Words, words, words

Writing scripts can be a bother. It can be immensely frustrating. And I don't mean just the process of writing, which in itself may be a struggle, but what comes after that, what happens when the blasted piece is finished and turned over to others. I mean the production of the script.

The actors can be all wrong. Oh dear how wrong they can be. Or they can be right but they just don't get it. Or they can have their own ideas about how the lines ought to be interpreted. (Or indeed be unable to do the lines in a certain way.) Very often this brings new layers of meaning to the piece, sometimes it just kills it.

Very often, however, whole sequences of dialogue are written in such a manner that they may be spoken only one way. Speaking them in another way, interpreting them, quite literally destroys them, takes away the meaning, renders them without any sense whatsoever, just an incoherent jumble of arbitrary lines. And that makes the author look bad, through no fault of his own.

Then there's the director. They too have their own ideas. They read the script and are inspired by it. They too have their own ideas, their own vision of how things should be. Sometimes that's supported by what is actually in the script, sometimes it brings a wealth of riches to the structuring and the dynamic and the texture of the piece, at other times not so much.

But whatever happens - however the script is produced, whether magnificently and intelligently and with a great deal of tact and delicacy, or shabbily and not really giving a toss about what the script is about - one as the author does tend to have the same primary reaction to every production: why can't they just say the lines the way they're written on the page? Why can't they just speak them with a loud and clear voice (unless indicated otherwise) and as if they understood what they're saying? Surely that cannot be too much to ask?

But of course it is. Demanding that actors speak the lines exactly as they're written is foolishness. They lines aren't written in a certain way just because the author believes so. They have no inherent meaning as such. It isn't a question of their being open to interpretation. Everybody reads, understands and interprets them in a different way, quite automatically. The author's intended way is one of them and only one. Is it more correct than the others? Well that may be, at least if you consult the author, but it has no practical bearing on the case.

Unless of course the author directs the blasted thing himself.

Occasionally that seems like a very good idea indeed.

A few years ago in Berlin I heard a radio drama I rather admired. I cornered the Austrian author and complimented him on what I thought was a very interesting and effective production. The author, incidentally, had also directed the piece. I asked him about that, since authors directing their own material interests me (and also frightens me a great deal). It turned out he'd done the whole thing in a highly peculiar manner. The actors of the piece never met each other, he'd taped them all separately! Wasn't that a problem? I asked. By no means, he replied, I knew exactly how each line was to be said, how each line should sound, so I taped every line separately and did re-takes until it sounded like it should. Then he just put all the lines in their place and the drama was finished. Didn't even take too long.

I understood the author completely. To me it made all the sense in the world. He'd done it like music. When each line sounded a certain way the whole of it made sense. Only then. Each line had to have a certain inflection, a certain cadence, a certain nuance. Only then did it sound like it sounded in his head. (Otherwise it never sounds like it sounds in the author's head when he writes the script - never once. Not even close.) True directors will of course pale at the very thought of this, probably even faint, but I find it quite fascinating. When the radio play is understood as music, when every line ought to sound just so, it may be the only way. Would be jolly nice to have a go sometime.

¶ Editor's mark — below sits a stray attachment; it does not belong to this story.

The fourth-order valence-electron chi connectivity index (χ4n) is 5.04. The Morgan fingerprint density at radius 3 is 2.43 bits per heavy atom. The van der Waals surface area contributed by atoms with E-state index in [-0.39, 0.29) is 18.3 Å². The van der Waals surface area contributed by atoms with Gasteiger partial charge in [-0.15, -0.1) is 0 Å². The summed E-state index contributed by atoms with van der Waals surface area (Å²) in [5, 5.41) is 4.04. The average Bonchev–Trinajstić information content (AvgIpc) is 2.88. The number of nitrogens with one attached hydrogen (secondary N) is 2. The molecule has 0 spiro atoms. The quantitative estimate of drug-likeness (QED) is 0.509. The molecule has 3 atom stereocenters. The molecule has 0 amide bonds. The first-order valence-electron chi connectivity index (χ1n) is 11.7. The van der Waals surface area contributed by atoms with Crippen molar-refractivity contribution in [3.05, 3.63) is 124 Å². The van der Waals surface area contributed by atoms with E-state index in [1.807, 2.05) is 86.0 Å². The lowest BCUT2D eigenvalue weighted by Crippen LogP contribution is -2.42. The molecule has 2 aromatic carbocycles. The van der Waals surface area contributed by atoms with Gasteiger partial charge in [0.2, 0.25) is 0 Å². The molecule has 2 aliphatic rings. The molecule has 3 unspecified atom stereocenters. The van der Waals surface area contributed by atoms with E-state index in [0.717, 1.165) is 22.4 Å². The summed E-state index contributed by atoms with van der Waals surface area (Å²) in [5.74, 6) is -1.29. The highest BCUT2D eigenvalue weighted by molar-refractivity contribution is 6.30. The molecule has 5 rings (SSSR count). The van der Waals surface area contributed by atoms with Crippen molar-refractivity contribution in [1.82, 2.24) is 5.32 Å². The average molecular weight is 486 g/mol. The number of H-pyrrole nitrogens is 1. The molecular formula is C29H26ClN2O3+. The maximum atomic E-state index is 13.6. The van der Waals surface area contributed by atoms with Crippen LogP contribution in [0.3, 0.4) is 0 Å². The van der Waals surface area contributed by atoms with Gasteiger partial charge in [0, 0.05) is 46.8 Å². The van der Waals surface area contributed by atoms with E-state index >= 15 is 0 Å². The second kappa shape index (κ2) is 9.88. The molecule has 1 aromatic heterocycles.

One author who recently had a go at directing is Neil Gaiman. He too has had his problems with productions. In Neverwhere, for instance, he was greatly surprised to find that the director's (or possibly the producer's) interpretation of The Great Beast of London, that terrifying, absolutely horrific nether-worldly creature, was a rubber cow of some sort. Not quite what he meant, actually.

Ah, but to have the actors speak the lines exactly the way one wants them spoken. What absolute bliss! In his directorial debut, the short film Statuesqe, Gaiman didn't do quite that. In fact he went the other way altogether. He didn't use words, there wasn't a single line in the entire film. Not one word was uttered by anybody.

Which to me sounds like a stroke of genius. How liberating it must have been not to have to bother with words, just do away with them, just show everything and not tell about it.

If there's one thing in writing that often gets on one's nerves it's the words, the absolute and inescapable tyranny of words. How envious one is of actors and musicians and painters and film-makers who don't need words, who can just go out and do things. Concrete things, physical things. And be understood by most anybody, not just those who by some quirky chance are able to understand the remote and obscure northern language one happens to operate in.

On the other hand again, the writer is the only free man. His work depends on nobody else. He and he alone is his own man. (Or woman, as the case may be.) The work of a great many others depends on him (or on somebody else, anyway). So maybe it isn't such a bad deal after all.

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